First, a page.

The Gottman’s wonderful, brilliant researchers on relationships, talk about a concept that they call bids. And a bid is when you’re in a relationship and folks, this is true of every, every, every precious relationship in our lives.
So bids are, you look at your partner and you say something like, “Oh wow, look out the window. Is that such a beautiful sunset?” That’s a bid. And your partner is on their phone and they go, “I’ll look in a minute.” And at that minute, the color goes away.
You have lost that bid. You have made a bid, your partner missed it. The more bids you catch, the more intimacy there is. Every bid lost, especially important ones, creates a tiny bit of numbing, a tiny bit of disappearance of the freshness and the aliveness of that intimacy.
And every bid seen, caught, and handed back with consciousness and presence enriches the feeling of love.
And it’s an amazing, amazing thing. You can go through days and days of like just a mundane kind of existence with your partner, and then there’s a moment where you remember how sexually attracted you are.
There’s a moment where he or she just touches you in a gentle way or does something really kind or just takes your hand. They’re just holding hands. The feelings come back and it’s not like you thought you didn’t love this person anymore.
But the feelings of that kind of very alive intimacy had gone subterranean and at that moment they come alive again and we get to do that. And what we don’t know, and it’s such a beautiful and profound truth, is that so often when we think love has disappeared, it has not disappeared.
A Reflective Space
It has gone subterranean for deep reasons. And it can reappear, and will reappear, when we allow space for ourselves, allow space for our partners, make the extra effort to make room for them and to think about them and to think about their experience.
When we apologize for things we’ve done wrong, here’s a really, really, really, really big one. When you take space for yourself, I don’t know if you find this, I find this, when I take space for myself, I take time to meditate or take a walk or just kind of have space.
I begin to think about the people I love and realize bids I dropped and realize why I love them and think of really nice things that I’d like to be able to do for them that I just hadn’t thought of, or remember things that they said that I never followed up on it. And that only happens when I’m in a reflective space.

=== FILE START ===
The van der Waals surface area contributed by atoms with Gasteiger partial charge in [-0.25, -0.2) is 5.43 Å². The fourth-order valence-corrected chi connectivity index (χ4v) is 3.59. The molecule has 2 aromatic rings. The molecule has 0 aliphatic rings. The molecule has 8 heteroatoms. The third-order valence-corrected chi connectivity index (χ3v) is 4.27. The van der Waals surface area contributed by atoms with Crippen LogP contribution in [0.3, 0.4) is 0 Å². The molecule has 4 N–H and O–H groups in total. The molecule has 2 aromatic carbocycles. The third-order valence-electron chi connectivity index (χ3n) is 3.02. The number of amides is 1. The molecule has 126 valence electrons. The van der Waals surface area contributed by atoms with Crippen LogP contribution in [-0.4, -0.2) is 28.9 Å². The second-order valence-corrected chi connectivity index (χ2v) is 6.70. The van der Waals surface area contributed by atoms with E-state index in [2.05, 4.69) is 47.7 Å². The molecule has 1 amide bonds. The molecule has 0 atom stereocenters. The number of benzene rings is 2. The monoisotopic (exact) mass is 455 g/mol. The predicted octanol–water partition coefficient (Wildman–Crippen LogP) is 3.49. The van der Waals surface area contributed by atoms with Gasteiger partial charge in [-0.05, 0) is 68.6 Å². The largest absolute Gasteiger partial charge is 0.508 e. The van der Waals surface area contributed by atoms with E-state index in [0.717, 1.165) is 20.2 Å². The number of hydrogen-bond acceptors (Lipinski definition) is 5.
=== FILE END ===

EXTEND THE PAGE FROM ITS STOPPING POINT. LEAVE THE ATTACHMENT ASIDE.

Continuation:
So there’s a softening of heart that happens when we give ourselves that space for reflection. And without it, our hearts become kind of flinty and hardened. And that’s often when love goes a little bit subterranean.
Forgiving, that’s another one. If you’re in a relationship, sex, absolutely loving, caring sex, hot, wonderful sex brings back feelings of love. So this experience of the love going subterranean, love eclipsing and then love coming back is part of the ride of the journey.
And as we grow in intimacy, we grow to appreciate more and more that we can reclaim love that feels like it’s disappeared. Have you ever had that experience of love feeling like it’s disappeared? And have you ever had the feeling of love, feeling like it reappears?
The Exquisite Magic of Intimacy
It’s a worthy thing to think about what makes love reappear for us. Again, I’m not only talking about times where it feels like love has completely disappeared, I’m also talking about those times in day to day life where we’re just not particularly feeling it because we’re busy. What are those things that make love reappear? What can we do? And another issue is …
How do we make love reappear when it comes to love of ourselves?
For me, time and space and time for reflection is when love reappears most easily. In relationship, it’s with extra kindness, extra seeing and being seen. So often we think love is lost and we move on but it’s not lost. It’s waiting to be reclaimed and waiting to be re-seen and re-witnessed. And that’s kind of, this is part of the poignant bittersweet and exquisite magic of intimacy.
With every person in your life who feels like a treasure and it feels like love has gone somewhat subterranean, you can reclaim it in so many cases and all of us can, and that is a gift that makes our entire life richer.
So thank you so much for listening. Please go to deeperdatingpodcast.com, join my mailing list. Please subscribe, leave me a review. Enjoy these insights, enjoy these ideas. When you go to Deeper Dating Podcast, just click on Ask Ken and you can leave me a message telling me any reflections or any experiences that you have with these exercises and a number of those I will actually air on the podcast if you like.
So, thank you all and I’ll see you next week on The Deeper Dating Podcast.